The ECF rating policy is that either the whole event is submitted for rating or that no results are submitted.
Thanks, Brian. That is what I had always assumed and I was disturbed to see people ( I think ) suggesting otherwise.
I welcome the unequivocal statement of ECF rating policy on submitting results from internal club tournaments. I also believe it is right for clubs to support the ECF by thus encouraging members to join it. However, it is difficult for a club to cater for new, inexperienced prospective members who turn up wanting to play just casual social chess. My club has had several such over the years and they rarely last more than a couple of weeks. They enter a largely silent environment and find they are much weaker than even our lowest rated member. Yes, we are friendly and encouraging and will ensure they get a game, but it is so difficult for them to make progress. They cannot be informally taught without making too much noise and there are not enough of them to form a viable and comfortable group.

I am more than ever convinced that it's the old story of the ideal club needing two rooms. The social, chatty room would be appreciated by the tournament players for analysis as well as by the social players. Interaction between the two types would no doubt occur and be beneficial. I suspect such clubs are a minority.
Guildford Chess Club ran its first ever (in living memory of the last 3 decades) beginners' class yesterday evening. We had 5 women attendees. The first half hour was spent on how the pieces move and the rules (which four of them knew). The 2nd half did general principles of play (phases of play, opening principles, values of the pieces, thinking technique before you move), how to win material with simple tactics and simple checkmates (back rank, lawnmower, mate with Q+K, mate with R+K, mate with K and 2B). I did Paul Morphy vs Duke of Brunswick and Count Isouard as an interlude - the students were all enthusiastic and say they want to come back for more (we intend more practice on tactics + playing recorded games which are then analysed ).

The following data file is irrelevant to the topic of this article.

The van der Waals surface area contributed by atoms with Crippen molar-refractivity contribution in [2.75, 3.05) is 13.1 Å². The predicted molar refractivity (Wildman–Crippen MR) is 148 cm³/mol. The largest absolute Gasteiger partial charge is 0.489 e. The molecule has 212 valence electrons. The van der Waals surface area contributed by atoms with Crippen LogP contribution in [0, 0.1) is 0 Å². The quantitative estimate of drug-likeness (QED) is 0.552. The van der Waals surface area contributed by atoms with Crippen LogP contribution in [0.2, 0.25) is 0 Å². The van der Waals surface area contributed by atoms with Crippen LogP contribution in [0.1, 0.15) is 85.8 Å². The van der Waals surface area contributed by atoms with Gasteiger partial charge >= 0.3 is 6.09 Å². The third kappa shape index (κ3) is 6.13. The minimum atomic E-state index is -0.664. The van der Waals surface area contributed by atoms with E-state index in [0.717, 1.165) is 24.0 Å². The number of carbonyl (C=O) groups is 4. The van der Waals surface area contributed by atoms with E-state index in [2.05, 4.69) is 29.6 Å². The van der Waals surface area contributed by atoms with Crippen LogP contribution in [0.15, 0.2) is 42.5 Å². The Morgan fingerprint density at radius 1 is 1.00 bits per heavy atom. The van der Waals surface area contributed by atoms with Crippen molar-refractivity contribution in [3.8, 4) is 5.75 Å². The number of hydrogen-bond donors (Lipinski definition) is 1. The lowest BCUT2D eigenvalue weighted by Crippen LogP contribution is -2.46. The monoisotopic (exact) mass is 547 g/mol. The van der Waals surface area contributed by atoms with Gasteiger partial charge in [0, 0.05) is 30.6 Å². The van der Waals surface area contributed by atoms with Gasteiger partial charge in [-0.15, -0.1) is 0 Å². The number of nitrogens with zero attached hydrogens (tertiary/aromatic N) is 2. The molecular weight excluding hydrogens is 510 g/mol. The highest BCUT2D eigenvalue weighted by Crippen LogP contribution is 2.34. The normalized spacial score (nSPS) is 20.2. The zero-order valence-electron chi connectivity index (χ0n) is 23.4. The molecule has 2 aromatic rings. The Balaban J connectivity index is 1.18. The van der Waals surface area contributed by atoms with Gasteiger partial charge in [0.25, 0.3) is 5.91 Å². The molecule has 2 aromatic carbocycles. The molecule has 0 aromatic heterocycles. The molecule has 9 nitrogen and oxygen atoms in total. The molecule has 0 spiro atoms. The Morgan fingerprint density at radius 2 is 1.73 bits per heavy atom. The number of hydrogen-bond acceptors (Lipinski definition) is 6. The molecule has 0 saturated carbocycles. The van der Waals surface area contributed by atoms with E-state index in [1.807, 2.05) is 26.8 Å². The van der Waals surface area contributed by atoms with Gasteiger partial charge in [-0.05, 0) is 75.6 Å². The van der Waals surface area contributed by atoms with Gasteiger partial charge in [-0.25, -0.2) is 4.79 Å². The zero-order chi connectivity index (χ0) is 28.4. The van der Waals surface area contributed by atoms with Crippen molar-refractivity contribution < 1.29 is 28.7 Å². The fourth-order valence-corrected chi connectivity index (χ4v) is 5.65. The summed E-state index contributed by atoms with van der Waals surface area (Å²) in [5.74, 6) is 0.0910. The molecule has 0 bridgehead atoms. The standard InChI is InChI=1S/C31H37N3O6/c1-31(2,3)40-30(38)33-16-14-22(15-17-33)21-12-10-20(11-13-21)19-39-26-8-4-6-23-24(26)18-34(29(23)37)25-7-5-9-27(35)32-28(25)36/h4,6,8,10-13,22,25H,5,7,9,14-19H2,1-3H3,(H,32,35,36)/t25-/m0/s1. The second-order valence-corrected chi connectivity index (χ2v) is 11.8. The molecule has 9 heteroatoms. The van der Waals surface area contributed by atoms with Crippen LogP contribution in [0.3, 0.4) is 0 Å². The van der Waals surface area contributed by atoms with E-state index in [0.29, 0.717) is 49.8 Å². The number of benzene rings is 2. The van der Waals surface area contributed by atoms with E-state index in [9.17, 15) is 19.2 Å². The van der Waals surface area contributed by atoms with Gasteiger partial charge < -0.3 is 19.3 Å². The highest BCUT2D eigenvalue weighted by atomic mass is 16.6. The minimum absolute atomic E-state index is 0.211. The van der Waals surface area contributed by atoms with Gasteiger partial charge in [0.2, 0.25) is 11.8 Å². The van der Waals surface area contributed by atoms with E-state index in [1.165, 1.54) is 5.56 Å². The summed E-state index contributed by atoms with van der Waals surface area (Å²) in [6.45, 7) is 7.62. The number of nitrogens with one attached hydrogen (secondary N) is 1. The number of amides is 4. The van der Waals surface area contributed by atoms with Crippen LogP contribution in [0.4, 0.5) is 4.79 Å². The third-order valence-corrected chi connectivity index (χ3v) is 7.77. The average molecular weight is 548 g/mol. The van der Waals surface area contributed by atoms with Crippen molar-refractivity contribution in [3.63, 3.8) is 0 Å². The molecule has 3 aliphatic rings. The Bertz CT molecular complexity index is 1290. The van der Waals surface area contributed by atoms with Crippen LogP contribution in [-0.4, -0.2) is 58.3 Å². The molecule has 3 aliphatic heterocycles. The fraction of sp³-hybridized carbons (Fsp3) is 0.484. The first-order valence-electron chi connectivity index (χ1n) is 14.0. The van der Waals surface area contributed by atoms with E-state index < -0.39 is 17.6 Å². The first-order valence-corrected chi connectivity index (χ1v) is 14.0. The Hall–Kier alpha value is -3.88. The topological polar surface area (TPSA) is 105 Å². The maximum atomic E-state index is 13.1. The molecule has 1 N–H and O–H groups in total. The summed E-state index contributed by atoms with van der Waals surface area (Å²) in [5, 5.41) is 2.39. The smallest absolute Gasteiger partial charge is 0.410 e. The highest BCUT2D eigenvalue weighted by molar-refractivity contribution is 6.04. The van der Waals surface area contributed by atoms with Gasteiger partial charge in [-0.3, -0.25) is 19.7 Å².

As mentioned above there are issues of space/ cost. We hired a 3rd room for this class (1st contained club internal tournament, 2nd an improvers class with Andrew Martin). All this activity has only been possible with the encouragement and support of club president Nigel Povah.

Roger de Coverly
Posts: 21258
Joined: Tue Apr 15, 2008 2:51 pm

Re: What have the ECF ever done for us!

Post by Roger de Coverly » Tue Sep 19, 2023 12:15 pm

Paul Habershon wrote:
Tue Sep 19, 2023 7:05 am
They enter a largely silent environment and find they are much weaker than even our lowest rated member.

You might think that with online chess, they can improve to a sufficient standard to hold their own against at least the lowest club standard. It doesn't always seem the case. I think that minimum club standard has risen over the years as the players gain age and experience. Age might send them the other way of course.

User avatar
Joey Stewart
Posts: 1848
Joined: Wed Apr 11, 2007 2:35 pm
Location: All Of Them
Contact:

Re: What have the ECF ever done for us!

Post by Joey Stewart » Tue Sep 19, 2023 9:41 pm

I've been saying for many years now that the barrier to entry to any sort of 'organised' chess is too high for a beginner to possibly hope to crack by trying to learn the game on the job - fortunately in recent months there have been such a big influx of such players into the game that it has allowed them to be paired off and able to play the kind of chess they were looking for.

They aren't always weak and useless either, I've seen some really good players appear from the online realms and transfer their skills very quickly over the board.
Lose one queen and it is a disaster, Lose 1000 queens and it is just a statistic.

Post Reply